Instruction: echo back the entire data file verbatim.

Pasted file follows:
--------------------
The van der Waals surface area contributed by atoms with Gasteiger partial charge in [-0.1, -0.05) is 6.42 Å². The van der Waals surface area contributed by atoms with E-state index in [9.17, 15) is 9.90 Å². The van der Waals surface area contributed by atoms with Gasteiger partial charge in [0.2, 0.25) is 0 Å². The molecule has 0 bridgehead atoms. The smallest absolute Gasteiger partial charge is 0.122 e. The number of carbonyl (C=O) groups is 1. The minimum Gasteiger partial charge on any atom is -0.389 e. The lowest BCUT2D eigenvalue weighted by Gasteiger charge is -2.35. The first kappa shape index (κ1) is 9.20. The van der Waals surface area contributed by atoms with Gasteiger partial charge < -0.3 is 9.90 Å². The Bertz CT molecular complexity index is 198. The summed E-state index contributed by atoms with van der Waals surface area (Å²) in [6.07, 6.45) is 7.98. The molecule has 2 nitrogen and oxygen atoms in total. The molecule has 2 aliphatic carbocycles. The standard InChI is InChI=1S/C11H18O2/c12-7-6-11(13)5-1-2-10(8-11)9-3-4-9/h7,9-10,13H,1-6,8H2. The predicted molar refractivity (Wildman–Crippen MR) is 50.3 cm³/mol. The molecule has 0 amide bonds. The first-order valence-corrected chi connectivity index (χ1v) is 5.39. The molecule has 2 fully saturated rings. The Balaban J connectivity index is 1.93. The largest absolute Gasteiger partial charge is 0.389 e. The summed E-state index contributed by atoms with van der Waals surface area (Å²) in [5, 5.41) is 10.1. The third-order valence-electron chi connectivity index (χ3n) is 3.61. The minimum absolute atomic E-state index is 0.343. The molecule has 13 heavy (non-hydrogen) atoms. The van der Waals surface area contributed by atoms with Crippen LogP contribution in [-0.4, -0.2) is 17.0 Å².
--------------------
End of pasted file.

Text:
The van der Waals surface area contributed by atoms with Gasteiger partial charge in [-0.1, -0.05) is 6.42 Å². The van der Waals surface area contributed by atoms with E-state index in [9.17, 15) is 9.90 Å². The van der Waals surface area contributed by atoms with Gasteiger partial charge in [0.2, 0.25) is 0 Å². The molecule has 0 bridgehead atoms. The smallest absolute Gasteiger partial charge is 0.122 e. The number of carbonyl (C=O) groups is 1. The minimum Gasteiger partial charge on any atom is -0.389 e. The lowest BCUT2D eigenvalue weighted by Gasteiger charge is -2.35. The first kappa shape index (κ1) is 9.20. The van der Waals surface area contributed by atoms with Gasteiger partial charge < -0.3 is 9.90 Å². The Bertz CT molecular complexity index is 198. The summed E-state index contributed by atoms with van der Waals surface area (Å²) in [6.07, 6.45) is 7.98. The molecule has 2 nitrogen and oxygen atoms in total. The molecule has 2 aliphatic carbocycles. The standard InChI is InChI=1S/C11H18O2/c12-7-6-11(13)5-1-2-10(8-11)9-3-4-9/h7,9-10,13H,1-6,8H2. The predicted molar refractivity (Wildman–Crippen MR) is 50.3 cm³/mol. The molecule has 0 amide bonds. The first-order valence-corrected chi connectivity index (χ1v) is 5.39. The molecule has 2 fully saturated rings. The Balaban J connectivity index is 1.93. The largest absolute Gasteiger partial charge is 0.389 e. The summed E-state index contributed by atoms with van der Waals surface area (Å²) in [5, 5.41) is 10.1. The third-order valence-electron chi connectivity index (χ3n) is 3.61. The minimum absolute atomic E-state index is 0.343. The molecule has 13 heavy (non-hydrogen) atoms. The van der Waals surface area contributed by atoms with Crippen LogP contribution in [-0.4, -0.2) is 17.0 Å².